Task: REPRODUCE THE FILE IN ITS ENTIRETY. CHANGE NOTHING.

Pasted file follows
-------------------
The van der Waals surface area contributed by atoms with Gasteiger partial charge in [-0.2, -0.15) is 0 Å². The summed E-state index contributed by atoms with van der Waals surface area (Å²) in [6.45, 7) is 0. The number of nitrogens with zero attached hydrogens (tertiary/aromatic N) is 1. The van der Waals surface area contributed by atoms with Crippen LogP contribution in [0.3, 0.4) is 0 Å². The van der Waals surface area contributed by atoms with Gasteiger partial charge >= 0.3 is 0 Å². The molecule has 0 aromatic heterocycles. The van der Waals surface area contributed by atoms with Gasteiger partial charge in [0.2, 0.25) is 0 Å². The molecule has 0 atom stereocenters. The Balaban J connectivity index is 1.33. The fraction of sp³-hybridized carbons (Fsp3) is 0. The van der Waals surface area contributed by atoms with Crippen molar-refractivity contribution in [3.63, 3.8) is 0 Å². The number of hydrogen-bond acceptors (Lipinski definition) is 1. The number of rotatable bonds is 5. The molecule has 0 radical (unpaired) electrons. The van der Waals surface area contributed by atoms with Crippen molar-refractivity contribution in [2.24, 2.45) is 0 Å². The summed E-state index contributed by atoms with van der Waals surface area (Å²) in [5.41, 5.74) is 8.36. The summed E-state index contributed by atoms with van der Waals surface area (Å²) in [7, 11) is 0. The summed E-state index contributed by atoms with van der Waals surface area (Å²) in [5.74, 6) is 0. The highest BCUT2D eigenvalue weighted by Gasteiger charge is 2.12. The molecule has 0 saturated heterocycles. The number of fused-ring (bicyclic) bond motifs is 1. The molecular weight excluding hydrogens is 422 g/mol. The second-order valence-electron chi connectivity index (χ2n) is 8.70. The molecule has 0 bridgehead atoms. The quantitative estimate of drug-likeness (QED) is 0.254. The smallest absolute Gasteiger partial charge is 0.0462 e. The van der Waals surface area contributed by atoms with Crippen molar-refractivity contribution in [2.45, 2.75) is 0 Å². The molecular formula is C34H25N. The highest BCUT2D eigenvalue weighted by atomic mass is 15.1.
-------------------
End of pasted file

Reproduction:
The van der Waals surface area contributed by atoms with Gasteiger partial charge in [-0.2, -0.15) is 0 Å². The summed E-state index contributed by atoms with van der Waals surface area (Å²) in [6.45, 7) is 0. The number of nitrogens with zero attached hydrogens (tertiary/aromatic N) is 1. The van der Waals surface area contributed by atoms with Crippen LogP contribution in [0.3, 0.4) is 0 Å². The van der Waals surface area contributed by atoms with Gasteiger partial charge >= 0.3 is 0 Å². The molecule has 0 aromatic heterocycles. The van der Waals surface area contributed by atoms with Gasteiger partial charge in [0.2, 0.25) is 0 Å². The molecule has 0 atom stereocenters. The Balaban J connectivity index is 1.33. The fraction of sp³-hybridized carbons (Fsp3) is 0. The van der Waals surface area contributed by atoms with Crippen molar-refractivity contribution in [3.63, 3.8) is 0 Å². The number of hydrogen-bond acceptors (Lipinski definition) is 1. The number of rotatable bonds is 5. The molecule has 0 radical (unpaired) electrons. The van der Waals surface area contributed by atoms with Crippen molar-refractivity contribution in [2.24, 2.45) is 0 Å². The summed E-state index contributed by atoms with van der Waals surface area (Å²) in [5.41, 5.74) is 8.36. The summed E-state index contributed by atoms with van der Waals surface area (Å²) in [7, 11) is 0. The summed E-state index contributed by atoms with van der Waals surface area (Å²) in [5.74, 6) is 0. The highest BCUT2D eigenvalue weighted by Gasteiger charge is 2.12. The molecule has 0 saturated heterocycles. The number of fused-ring (bicyclic) bond motifs is 1. The molecular weight excluding hydrogens is 422 g/mol. The second-order valence-electron chi connectivity index (χ2n) is 8.70. The molecule has 0 bridgehead atoms. The quantitative estimate of drug-likeness (QED) is 0.254. The smallest absolute Gasteiger partial charge is 0.0462 e. The van der Waals surface area contributed by atoms with Crippen molar-refractivity contribution in [2.45, 2.75) is 0 Å². The molecular formula is C34H25N. The highest BCUT2D eigenvalue weighted by atomic mass is 15.1.